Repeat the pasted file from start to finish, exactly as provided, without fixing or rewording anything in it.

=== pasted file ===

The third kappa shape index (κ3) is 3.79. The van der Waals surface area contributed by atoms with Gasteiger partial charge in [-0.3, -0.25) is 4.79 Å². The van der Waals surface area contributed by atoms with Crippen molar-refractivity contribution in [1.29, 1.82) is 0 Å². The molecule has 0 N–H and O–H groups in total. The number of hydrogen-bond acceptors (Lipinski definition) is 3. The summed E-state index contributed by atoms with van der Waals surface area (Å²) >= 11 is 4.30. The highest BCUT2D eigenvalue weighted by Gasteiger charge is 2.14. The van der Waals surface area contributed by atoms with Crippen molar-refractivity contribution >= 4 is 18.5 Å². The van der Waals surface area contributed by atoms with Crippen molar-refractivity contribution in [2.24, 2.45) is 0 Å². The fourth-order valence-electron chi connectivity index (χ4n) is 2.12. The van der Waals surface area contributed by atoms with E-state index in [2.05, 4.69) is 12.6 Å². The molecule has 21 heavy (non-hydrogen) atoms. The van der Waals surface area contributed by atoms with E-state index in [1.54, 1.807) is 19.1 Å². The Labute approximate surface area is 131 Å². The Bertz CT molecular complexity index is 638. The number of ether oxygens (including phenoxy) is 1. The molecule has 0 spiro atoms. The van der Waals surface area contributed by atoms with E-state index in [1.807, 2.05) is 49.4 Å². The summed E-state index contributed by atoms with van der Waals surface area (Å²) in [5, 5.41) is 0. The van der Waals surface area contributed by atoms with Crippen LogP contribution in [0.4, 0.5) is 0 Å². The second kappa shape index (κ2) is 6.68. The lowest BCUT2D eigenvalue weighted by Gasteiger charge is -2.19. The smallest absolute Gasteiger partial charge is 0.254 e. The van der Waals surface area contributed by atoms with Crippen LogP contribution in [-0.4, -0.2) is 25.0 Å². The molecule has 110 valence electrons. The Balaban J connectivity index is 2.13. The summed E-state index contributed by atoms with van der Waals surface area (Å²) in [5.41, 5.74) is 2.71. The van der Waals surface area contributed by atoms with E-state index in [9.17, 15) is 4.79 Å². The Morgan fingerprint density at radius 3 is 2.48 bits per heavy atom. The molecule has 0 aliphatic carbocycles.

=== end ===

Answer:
The third kappa shape index (κ3) is 3.79. The van der Waals surface area contributed by atoms with Gasteiger partial charge in [-0.3, -0.25) is 4.79 Å². The van der Waals surface area contributed by atoms with Crippen molar-refractivity contribution in [1.29, 1.82) is 0 Å². The molecule has 0 N–H and O–H groups in total. The number of hydrogen-bond acceptors (Lipinski definition) is 3. The summed E-state index contributed by atoms with van der Waals surface area (Å²) >= 11 is 4.30. The highest BCUT2D eigenvalue weighted by Gasteiger charge is 2.14. The van der Waals surface area contributed by atoms with Crippen molar-refractivity contribution >= 4 is 18.5 Å². The van der Waals surface area contributed by atoms with Crippen molar-refractivity contribution in [2.24, 2.45) is 0 Å². The fourth-order valence-electron chi connectivity index (χ4n) is 2.12. The van der Waals surface area contributed by atoms with E-state index in [2.05, 4.69) is 12.6 Å². The molecule has 21 heavy (non-hydrogen) atoms. The van der Waals surface area contributed by atoms with E-state index in [1.54, 1.807) is 19.1 Å². The Labute approximate surface area is 131 Å². The Bertz CT molecular complexity index is 638. The number of ether oxygens (including phenoxy) is 1. The molecule has 0 spiro atoms. The van der Waals surface area contributed by atoms with E-state index in [1.807, 2.05) is 49.4 Å². The summed E-state index contributed by atoms with van der Waals surface area (Å²) in [5, 5.41) is 0. The van der Waals surface area contributed by atoms with Crippen LogP contribution in [0.4, 0.5) is 0 Å². The second kappa shape index (κ2) is 6.68. The lowest BCUT2D eigenvalue weighted by Gasteiger charge is -2.19. The smallest absolute Gasteiger partial charge is 0.254 e. The van der Waals surface area contributed by atoms with Crippen LogP contribution in [-0.4, -0.2) is 25.0 Å². The molecule has 110 valence electrons. The Balaban J connectivity index is 2.13. The summed E-state index contributed by atoms with van der Waals surface area (Å²) in [5.41, 5.74) is 2.71. The van der Waals surface area contributed by atoms with E-state index in [9.17, 15) is 4.79 Å². The Morgan fingerprint density at radius 3 is 2.48 bits per heavy atom. The molecule has 0 aliphatic carbocycles.